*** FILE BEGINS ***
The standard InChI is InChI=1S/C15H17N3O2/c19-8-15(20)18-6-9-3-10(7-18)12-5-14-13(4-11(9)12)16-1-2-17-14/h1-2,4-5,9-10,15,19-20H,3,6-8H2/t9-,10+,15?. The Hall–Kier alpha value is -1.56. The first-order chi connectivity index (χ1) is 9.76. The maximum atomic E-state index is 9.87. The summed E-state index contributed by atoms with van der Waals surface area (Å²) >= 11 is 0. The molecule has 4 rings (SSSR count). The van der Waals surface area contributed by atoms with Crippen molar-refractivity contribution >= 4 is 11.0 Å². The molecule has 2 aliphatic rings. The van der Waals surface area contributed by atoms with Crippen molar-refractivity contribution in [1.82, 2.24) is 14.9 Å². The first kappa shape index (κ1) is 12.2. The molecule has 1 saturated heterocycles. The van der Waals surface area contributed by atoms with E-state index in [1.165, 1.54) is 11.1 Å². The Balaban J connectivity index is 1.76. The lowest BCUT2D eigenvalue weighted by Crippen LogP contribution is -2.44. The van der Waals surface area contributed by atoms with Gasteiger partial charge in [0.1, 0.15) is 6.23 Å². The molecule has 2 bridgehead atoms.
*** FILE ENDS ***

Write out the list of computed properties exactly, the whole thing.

The standard InChI is InChI=1S/C15H17N3O2/c19-8-15(20)18-6-9-3-10(7-18)12-5-14-13(4-11(9)12)16-1-2-17-14/h1-2,4-5,9-10,15,19-20H,3,6-8H2/t9-,10+,15?. The Hall–Kier alpha value is -1.56. The first-order chi connectivity index (χ1) is 9.76. The maximum atomic E-state index is 9.87. The summed E-state index contributed by atoms with van der Waals surface area (Å²) >= 11 is 0. The molecule has 4 rings (SSSR count). The van der Waals surface area contributed by atoms with Crippen molar-refractivity contribution >= 4 is 11.0 Å². The molecule has 2 aliphatic rings. The van der Waals surface area contributed by atoms with Crippen molar-refractivity contribution in [1.82, 2.24) is 14.9 Å². The first kappa shape index (κ1) is 12.2. The molecule has 1 saturated heterocycles. The van der Waals surface area contributed by atoms with E-state index in [1.165, 1.54) is 11.1 Å². The Balaban J connectivity index is 1.76. The lowest BCUT2D eigenvalue weighted by Crippen LogP contribution is -2.44. The van der Waals surface area contributed by atoms with Gasteiger partial charge in [0.1, 0.15) is 6.23 Å². The molecule has 2 bridgehead atoms.